The effect of focused ultrasound on the electrochemical passivity of iron in sulfuric acid

Richard C. Alkire, Stephen Perusich

Research output: Contribution to journalArticlepeer-review

Abstract

Focused ultrasound was used to study passivity of pure iron in 2 N H2SO4. Ultrasonic waves were used to depassivate a passive surface film and influence the subsequent repassivation process. A curved piezo-electric transducer produced high frequency (1.58 MHz) ultrasonic waves which created cavitation at the focal point. Acoustic focal intensities up to 3.4 kW cm-2 were generated. Low frequency (20 kHz) ultrasound was produced with a commercial sonicator equipped with an exponential microhorn. At high focal intensities (above 1.5 kW cm-2) a single (100 ms) pulse of ultrasound produced depassivation; at low intensities continuous ultrasonic exposure was required. In all cases, the induced depassivation was followed by precipitation of a metal salt film upon the metal surface before the oxide film formation.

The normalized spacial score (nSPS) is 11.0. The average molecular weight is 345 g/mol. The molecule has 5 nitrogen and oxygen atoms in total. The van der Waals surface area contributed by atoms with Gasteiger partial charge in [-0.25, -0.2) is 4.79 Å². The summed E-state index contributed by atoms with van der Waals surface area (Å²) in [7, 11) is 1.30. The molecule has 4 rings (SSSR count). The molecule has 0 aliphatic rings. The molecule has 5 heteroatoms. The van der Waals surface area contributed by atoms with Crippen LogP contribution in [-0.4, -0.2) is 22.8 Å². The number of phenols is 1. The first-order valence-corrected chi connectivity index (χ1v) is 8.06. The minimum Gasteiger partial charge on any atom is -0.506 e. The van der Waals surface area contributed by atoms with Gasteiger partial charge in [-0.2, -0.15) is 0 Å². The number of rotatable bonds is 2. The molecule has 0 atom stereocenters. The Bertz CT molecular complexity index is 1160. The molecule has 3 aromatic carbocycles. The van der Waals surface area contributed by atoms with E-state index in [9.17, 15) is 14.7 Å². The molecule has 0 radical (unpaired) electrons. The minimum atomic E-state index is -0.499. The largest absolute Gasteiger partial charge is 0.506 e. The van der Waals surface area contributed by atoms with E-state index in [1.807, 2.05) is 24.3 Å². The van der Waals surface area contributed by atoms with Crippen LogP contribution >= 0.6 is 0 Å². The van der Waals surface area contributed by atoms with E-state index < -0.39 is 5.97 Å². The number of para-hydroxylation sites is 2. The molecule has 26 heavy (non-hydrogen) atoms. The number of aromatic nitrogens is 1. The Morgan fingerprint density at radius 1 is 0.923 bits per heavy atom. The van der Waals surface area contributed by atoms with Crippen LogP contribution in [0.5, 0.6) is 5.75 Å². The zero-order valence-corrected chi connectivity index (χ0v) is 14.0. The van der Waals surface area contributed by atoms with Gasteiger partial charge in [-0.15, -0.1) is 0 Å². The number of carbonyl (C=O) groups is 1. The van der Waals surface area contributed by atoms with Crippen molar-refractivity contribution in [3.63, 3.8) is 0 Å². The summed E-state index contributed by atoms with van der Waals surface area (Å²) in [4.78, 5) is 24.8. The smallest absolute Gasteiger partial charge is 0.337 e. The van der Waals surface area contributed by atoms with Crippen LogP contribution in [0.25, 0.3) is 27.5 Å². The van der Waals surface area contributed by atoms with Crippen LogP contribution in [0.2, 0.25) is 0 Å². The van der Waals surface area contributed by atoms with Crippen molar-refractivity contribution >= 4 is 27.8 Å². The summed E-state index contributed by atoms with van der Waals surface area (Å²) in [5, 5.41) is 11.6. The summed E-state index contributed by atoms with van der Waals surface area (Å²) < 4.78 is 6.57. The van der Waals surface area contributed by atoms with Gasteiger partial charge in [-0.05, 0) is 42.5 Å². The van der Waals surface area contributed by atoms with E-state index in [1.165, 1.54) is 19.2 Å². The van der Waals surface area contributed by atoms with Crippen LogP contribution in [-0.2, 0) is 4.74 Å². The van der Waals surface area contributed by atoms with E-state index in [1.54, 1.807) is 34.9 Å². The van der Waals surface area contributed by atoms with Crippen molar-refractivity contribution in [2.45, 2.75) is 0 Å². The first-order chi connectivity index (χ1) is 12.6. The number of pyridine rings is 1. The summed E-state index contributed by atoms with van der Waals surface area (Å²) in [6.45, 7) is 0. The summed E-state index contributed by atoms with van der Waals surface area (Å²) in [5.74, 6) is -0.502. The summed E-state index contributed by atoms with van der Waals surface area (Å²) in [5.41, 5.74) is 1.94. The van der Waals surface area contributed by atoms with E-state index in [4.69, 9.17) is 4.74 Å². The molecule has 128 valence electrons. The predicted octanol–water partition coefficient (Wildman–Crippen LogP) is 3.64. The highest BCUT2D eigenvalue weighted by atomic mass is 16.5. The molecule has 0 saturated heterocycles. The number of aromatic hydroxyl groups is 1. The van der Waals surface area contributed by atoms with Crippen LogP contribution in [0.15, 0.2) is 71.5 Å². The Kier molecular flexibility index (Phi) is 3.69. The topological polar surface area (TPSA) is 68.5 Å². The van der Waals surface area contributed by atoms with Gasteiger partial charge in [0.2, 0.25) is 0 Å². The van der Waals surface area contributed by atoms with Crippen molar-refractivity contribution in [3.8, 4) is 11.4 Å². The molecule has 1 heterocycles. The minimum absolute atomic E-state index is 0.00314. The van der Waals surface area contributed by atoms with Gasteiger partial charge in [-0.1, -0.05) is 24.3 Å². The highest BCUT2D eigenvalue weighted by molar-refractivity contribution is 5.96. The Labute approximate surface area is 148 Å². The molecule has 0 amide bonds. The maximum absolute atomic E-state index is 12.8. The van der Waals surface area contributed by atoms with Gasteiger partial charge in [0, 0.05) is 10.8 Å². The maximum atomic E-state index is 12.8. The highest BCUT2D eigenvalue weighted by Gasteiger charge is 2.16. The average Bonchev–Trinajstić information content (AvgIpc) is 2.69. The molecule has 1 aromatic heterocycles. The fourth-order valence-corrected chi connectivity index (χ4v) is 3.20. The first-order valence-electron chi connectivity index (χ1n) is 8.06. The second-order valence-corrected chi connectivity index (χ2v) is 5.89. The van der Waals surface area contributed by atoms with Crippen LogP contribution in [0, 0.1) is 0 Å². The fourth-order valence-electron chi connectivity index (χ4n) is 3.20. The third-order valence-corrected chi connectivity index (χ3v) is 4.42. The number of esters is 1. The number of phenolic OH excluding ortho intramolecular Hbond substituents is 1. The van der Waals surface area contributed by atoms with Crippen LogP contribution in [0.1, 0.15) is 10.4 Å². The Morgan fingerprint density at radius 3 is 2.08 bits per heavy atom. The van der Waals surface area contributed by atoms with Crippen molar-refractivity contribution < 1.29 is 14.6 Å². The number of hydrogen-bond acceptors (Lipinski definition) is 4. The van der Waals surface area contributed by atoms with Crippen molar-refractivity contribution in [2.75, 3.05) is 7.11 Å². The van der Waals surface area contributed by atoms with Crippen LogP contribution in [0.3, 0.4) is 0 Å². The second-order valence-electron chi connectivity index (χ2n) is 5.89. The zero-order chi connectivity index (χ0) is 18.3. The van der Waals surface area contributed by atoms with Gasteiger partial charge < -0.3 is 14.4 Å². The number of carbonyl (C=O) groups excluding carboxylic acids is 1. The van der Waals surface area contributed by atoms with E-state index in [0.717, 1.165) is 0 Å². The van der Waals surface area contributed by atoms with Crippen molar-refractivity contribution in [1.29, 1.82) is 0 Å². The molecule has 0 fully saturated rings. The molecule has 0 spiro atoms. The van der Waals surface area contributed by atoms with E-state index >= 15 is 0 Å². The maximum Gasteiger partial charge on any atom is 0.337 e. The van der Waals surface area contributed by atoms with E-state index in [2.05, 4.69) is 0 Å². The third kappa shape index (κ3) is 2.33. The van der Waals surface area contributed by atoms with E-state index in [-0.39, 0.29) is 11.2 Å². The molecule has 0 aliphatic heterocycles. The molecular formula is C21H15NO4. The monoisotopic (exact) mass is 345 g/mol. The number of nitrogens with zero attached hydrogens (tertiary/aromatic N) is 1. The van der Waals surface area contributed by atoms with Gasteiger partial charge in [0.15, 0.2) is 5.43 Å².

Original languageEnglish (US)
Pages (from-to)1121-1125,1127-1132
JournalCorrosion Science
Volume23
Issue number10
DOIs
StatePublished - 1983

ASJC Scopus subject areas

  • Chemistry(all)
  • Chemical Engineering(all)
  • Materials Science(all)

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